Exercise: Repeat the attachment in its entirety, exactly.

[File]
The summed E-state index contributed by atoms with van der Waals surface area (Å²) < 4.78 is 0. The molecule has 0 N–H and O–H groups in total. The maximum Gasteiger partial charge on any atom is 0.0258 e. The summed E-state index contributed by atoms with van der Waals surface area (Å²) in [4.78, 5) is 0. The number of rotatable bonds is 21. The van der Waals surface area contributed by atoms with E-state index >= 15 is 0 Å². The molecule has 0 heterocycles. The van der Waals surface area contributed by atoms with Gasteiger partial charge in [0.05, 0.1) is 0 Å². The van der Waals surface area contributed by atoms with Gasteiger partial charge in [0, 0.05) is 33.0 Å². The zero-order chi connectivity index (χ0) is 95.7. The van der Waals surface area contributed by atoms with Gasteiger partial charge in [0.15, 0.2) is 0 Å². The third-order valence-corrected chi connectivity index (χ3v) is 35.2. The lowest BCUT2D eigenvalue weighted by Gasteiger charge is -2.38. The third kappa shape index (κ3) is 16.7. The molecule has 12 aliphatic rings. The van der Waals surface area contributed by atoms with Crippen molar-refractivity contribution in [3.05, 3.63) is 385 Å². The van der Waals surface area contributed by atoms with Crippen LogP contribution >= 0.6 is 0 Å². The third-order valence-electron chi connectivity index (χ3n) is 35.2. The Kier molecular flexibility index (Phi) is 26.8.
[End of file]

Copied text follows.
The summed E-state index contributed by atoms with van der Waals surface area (Å²) < 4.78 is 0. The molecule has 0 N–H and O–H groups in total. The maximum Gasteiger partial charge on any atom is 0.0258 e. The summed E-state index contributed by atoms with van der Waals surface area (Å²) in [4.78, 5) is 0. The number of rotatable bonds is 21. The van der Waals surface area contributed by atoms with E-state index >= 15 is 0 Å². The molecule has 0 heterocycles. The van der Waals surface area contributed by atoms with Gasteiger partial charge in [0.05, 0.1) is 0 Å². The van der Waals surface area contributed by atoms with Gasteiger partial charge in [0, 0.05) is 33.0 Å². The zero-order chi connectivity index (χ0) is 95.7. The van der Waals surface area contributed by atoms with Gasteiger partial charge in [0.15, 0.2) is 0 Å². The third-order valence-corrected chi connectivity index (χ3v) is 35.2. The lowest BCUT2D eigenvalue weighted by Gasteiger charge is -2.38. The third kappa shape index (κ3) is 16.7. The molecule has 12 aliphatic rings. The van der Waals surface area contributed by atoms with Crippen molar-refractivity contribution in [3.05, 3.63) is 385 Å². The van der Waals surface area contributed by atoms with Crippen LogP contribution >= 0.6 is 0 Å². The third-order valence-electron chi connectivity index (χ3n) is 35.2. The Kier molecular flexibility index (Phi) is 26.8.